July 21, 2015
Bill Mattos, Editor and Publisher
Leroy Pyle, Webmaster
The Farsider is an independent publication that is not
affiliated with the San Jose Police Benevolent
Assn. The SJPBA has allowed the Farsider to be included
on its website solely for the convenience
of the retired San Jose Police community. The content of
this newsletter does not represent or reflect
the views of the San Jose Police Benevolent
Association's Board of Directors or its membership.
We made contact with Roy Chapel, the son of retired
Officer Ivan Chapel who passed away on Saturday, July
11th. His wife Judy had taken him to a Culver City
hospital where Ivan was diagnosed with pneumonia. While
being treated Ivan suffered and survived a heart attack,
but when a nurse took it upon herself to place him on a
ventilator Ivan's body failed and he was gone. Roy
provided us with the following obituary earlier today
along with the text of the eulogy he plans to recite at
the funeral that will be held this Thursday (details
May 9, 1944 — July 11, 2015
Kuropatkin Chapel, 71, passed away on July 11, 2015 in
Culver City, CA. He was the husband of Judy Chapel. They
shared 12 years of marriage together.
Born in Oakland, CA, he was the son of John and Mary
Chapel. He graduated from the University of San
Francisco with a BA. He was employed by the San Jose
Police Department, where he retired as a Detective after
30 years. He was also a Captain in the Army and did a
tour in Vietnam. He was honorably discharged after his
He will be remembered for his loving devotion to his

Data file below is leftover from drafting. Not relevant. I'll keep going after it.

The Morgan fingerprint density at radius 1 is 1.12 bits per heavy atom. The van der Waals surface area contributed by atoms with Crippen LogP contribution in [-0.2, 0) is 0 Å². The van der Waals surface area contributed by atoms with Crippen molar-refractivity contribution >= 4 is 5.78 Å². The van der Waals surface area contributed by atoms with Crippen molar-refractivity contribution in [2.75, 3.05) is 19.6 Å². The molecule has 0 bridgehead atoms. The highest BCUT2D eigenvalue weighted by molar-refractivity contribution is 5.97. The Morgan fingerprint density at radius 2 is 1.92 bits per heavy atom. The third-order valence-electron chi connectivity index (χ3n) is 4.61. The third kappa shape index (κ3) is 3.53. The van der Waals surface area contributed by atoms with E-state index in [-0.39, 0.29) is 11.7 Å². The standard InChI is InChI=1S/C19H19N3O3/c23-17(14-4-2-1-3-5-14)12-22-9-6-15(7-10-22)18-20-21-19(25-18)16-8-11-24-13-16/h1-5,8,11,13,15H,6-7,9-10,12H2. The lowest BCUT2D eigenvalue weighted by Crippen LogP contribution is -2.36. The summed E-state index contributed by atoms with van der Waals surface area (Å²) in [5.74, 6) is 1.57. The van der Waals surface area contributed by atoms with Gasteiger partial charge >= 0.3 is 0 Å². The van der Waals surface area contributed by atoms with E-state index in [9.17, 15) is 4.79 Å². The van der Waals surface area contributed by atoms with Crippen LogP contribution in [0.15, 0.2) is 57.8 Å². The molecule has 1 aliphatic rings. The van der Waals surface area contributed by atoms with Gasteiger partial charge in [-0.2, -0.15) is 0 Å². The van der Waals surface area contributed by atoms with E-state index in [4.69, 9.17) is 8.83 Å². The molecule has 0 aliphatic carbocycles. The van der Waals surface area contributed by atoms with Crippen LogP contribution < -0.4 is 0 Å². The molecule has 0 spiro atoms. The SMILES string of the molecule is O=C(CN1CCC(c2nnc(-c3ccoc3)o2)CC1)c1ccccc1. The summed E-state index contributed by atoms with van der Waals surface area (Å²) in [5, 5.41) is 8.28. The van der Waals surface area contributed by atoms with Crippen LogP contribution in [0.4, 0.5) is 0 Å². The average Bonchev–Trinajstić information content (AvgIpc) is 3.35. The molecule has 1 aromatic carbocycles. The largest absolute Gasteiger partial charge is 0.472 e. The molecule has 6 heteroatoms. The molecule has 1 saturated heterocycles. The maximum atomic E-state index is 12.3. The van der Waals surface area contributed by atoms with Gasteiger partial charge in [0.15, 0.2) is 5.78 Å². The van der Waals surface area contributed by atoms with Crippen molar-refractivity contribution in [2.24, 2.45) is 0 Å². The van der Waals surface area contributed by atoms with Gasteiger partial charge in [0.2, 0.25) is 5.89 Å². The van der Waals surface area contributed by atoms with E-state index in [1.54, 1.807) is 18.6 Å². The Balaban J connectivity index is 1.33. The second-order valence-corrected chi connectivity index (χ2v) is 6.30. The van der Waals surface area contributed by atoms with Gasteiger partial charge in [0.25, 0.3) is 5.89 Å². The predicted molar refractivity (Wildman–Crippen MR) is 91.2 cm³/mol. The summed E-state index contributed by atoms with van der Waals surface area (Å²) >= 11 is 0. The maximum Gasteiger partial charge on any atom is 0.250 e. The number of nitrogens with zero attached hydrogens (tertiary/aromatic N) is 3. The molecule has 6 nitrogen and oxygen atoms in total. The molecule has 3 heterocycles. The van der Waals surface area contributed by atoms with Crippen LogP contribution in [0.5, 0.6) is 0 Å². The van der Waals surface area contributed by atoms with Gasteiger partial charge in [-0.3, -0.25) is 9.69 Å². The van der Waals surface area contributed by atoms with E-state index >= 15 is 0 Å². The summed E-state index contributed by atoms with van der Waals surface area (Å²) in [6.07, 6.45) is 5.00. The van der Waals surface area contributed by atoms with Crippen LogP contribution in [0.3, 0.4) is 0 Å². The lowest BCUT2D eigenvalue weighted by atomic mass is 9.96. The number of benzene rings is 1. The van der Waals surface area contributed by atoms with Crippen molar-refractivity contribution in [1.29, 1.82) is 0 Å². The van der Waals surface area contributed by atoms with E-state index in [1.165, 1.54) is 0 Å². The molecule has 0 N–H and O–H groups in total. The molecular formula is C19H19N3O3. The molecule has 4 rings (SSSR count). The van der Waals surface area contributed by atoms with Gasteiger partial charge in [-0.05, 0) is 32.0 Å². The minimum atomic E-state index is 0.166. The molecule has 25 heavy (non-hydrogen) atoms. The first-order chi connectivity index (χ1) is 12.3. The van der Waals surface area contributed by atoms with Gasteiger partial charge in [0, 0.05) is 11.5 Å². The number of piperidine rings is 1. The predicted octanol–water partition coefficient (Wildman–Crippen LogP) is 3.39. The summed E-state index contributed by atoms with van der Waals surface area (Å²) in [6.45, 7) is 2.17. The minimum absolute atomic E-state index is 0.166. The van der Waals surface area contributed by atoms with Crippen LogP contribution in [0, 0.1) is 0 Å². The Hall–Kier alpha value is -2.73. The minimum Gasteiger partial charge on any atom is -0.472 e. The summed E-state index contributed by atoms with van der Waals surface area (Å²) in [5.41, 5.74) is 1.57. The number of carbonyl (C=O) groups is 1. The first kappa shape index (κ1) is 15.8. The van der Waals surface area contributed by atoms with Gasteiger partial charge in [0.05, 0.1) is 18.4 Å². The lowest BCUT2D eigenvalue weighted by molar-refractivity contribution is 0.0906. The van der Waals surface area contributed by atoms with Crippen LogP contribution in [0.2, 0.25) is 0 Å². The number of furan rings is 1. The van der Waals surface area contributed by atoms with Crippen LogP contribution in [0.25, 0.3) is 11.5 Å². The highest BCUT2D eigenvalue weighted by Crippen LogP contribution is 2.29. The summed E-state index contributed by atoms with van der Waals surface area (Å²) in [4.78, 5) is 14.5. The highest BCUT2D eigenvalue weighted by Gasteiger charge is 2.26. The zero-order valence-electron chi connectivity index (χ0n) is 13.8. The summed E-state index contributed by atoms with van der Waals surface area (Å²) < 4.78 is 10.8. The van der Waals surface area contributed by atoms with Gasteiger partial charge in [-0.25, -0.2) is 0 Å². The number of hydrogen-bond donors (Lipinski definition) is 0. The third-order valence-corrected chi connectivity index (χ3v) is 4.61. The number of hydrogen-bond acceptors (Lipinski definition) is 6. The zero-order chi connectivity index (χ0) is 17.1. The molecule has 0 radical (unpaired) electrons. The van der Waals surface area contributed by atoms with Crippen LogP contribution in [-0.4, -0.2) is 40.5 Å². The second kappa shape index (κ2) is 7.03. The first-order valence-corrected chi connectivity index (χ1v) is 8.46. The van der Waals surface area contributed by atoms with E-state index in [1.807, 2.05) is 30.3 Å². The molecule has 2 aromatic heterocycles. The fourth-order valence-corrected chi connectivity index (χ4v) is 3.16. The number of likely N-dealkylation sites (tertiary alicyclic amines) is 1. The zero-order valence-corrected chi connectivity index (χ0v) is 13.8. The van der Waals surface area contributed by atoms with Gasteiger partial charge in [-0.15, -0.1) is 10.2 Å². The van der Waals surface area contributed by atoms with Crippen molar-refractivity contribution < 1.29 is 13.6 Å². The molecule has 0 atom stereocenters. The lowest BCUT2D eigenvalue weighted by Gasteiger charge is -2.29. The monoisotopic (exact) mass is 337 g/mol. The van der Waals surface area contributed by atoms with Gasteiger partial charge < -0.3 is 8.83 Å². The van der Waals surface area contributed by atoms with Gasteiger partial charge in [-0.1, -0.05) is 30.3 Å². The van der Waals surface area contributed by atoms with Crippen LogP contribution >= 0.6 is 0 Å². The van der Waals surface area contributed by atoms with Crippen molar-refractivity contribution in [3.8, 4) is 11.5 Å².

career, his country and his family. His sense of humor
and infectious laugh will live on through his children.
Most importantly, he will be remembered for living his
life with the highest regard for these following words:
Family. Loyalty. Honor. Courage. Fun.
He is survived by his wife, Judy Chapel. His children:
Jennifer Haining, Kerri Young, Michelle Pruiett-Haden,
and Roy Chapel. His grandchildren: Tarrah Bopp, Nichole
Bopp, Kade Young, Kai Young, and Kash Young.
His Public Viewing will be held on Wednesday, July 22,
from 4 p.m. to 8 p.m. at McKenzie Mortuary (3843 E.
Anaheim St., Long Beach, CA 90804). His funeral will be
held on Thursday, July 23, at 11:30am at the Riverside
National Cemetery with Military Services (22495 Van
Buren Blvd. Riverside, CA 92518).
Eulogy that was prepared by and will be recited by Roy
Chapel at the funeral
course of these last 12 days I have gotten to know the
people who respected and loved my father. There are more
people than I imagined, but that shouldn’t shock me or
anybody else. My father was very likable. He had to be a
hard ass from time-to-time, but with the life works of
my father, who would expect any different? He was with
the San Jose Police Department for 30 years and retired
as a Detective. He was a Captain in the Army during the
Vietnam War, where he served a full tour. He had a
father who was extremely traditional and by-the-book,
and well…he had to raise several children throughout the
majority of it. I am not certain how difficult my
sisters were to raise, but I know that I was a pain in
From all the friends that my father had from the
Police Force and the Army, along with every other job he
held in his life, I have gotten to know them a little
bit over these last 12 days. And in that time of getting
to know them, I got to know my father a little bit more.
The words "Honorable," "Protector," "Warrior," "One of
the Best" were used by many to describe my father.
Throughout everything that my father did throughout
his life, I know for a fact that he lived with a simple
code with these select words: "Family. Honor. Courage."
Although I have never been a part of the very close
brotherhood of the military, I recently had a
conversation with a friend who served with the Marines
for 9 years. He and my father had a lot in common. They
each had a mind-set directed toward there brothers and
sisters-in-arms and their families. Courage is a very
strong word for members of our military. In combat, it
doesn’t matter why you are there. Your personal views
don't matter, nor do your political views. What matters
are two things: The man to your left, and the man to
your right. My father gave orders better than he took